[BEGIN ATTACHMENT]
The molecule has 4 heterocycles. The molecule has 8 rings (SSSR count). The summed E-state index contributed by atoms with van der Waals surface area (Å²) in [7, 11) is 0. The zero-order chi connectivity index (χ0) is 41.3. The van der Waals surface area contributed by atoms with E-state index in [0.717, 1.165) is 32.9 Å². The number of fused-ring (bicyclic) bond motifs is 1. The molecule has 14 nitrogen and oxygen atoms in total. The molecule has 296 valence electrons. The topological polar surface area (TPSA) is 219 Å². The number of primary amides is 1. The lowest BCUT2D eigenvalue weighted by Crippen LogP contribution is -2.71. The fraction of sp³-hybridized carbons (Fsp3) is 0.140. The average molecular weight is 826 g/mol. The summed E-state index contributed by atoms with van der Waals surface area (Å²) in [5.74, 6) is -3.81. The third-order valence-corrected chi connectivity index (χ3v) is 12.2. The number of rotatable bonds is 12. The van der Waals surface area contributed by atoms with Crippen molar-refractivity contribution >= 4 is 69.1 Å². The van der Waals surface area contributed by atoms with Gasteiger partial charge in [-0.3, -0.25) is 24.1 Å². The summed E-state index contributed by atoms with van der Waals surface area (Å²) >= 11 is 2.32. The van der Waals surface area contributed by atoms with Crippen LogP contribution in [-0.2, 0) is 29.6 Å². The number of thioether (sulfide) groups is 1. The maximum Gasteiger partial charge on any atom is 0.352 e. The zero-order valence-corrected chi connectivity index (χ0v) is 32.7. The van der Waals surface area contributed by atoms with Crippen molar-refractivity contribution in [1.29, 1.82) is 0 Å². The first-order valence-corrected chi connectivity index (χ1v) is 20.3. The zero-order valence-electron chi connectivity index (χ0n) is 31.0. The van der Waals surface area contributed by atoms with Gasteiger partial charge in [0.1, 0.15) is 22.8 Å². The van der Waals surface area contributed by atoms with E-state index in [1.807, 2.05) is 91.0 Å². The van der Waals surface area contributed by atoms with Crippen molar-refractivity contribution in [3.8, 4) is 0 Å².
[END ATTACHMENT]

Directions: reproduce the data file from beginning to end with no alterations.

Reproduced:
The molecule has 4 heterocycles. The molecule has 8 rings (SSSR count). The summed E-state index contributed by atoms with van der Waals surface area (Å²) in [7, 11) is 0. The zero-order chi connectivity index (χ0) is 41.3. The van der Waals surface area contributed by atoms with E-state index in [0.717, 1.165) is 32.9 Å². The number of fused-ring (bicyclic) bond motifs is 1. The molecule has 14 nitrogen and oxygen atoms in total. The molecule has 296 valence electrons. The topological polar surface area (TPSA) is 219 Å². The number of primary amides is 1. The lowest BCUT2D eigenvalue weighted by Crippen LogP contribution is -2.71. The fraction of sp³-hybridized carbons (Fsp3) is 0.140. The average molecular weight is 826 g/mol. The summed E-state index contributed by atoms with van der Waals surface area (Å²) in [5.74, 6) is -3.81. The third-order valence-corrected chi connectivity index (χ3v) is 12.2. The number of rotatable bonds is 12. The van der Waals surface area contributed by atoms with Crippen molar-refractivity contribution >= 4 is 69.1 Å². The van der Waals surface area contributed by atoms with Gasteiger partial charge in [-0.3, -0.25) is 24.1 Å². The summed E-state index contributed by atoms with van der Waals surface area (Å²) >= 11 is 2.32. The van der Waals surface area contributed by atoms with Crippen LogP contribution in [-0.2, 0) is 29.6 Å². The number of thioether (sulfide) groups is 1. The maximum Gasteiger partial charge on any atom is 0.352 e. The zero-order valence-corrected chi connectivity index (χ0v) is 32.7. The van der Waals surface area contributed by atoms with Crippen molar-refractivity contribution in [1.29, 1.82) is 0 Å². The first-order valence-corrected chi connectivity index (χ1v) is 20.3. The zero-order valence-electron chi connectivity index (χ0n) is 31.0. The van der Waals surface area contributed by atoms with Gasteiger partial charge in [0.1, 0.15) is 22.8 Å². The van der Waals surface area contributed by atoms with E-state index in [1.807, 2.05) is 91.0 Å². The van der Waals surface area contributed by atoms with Crippen molar-refractivity contribution in [3.8, 4) is 0 Å².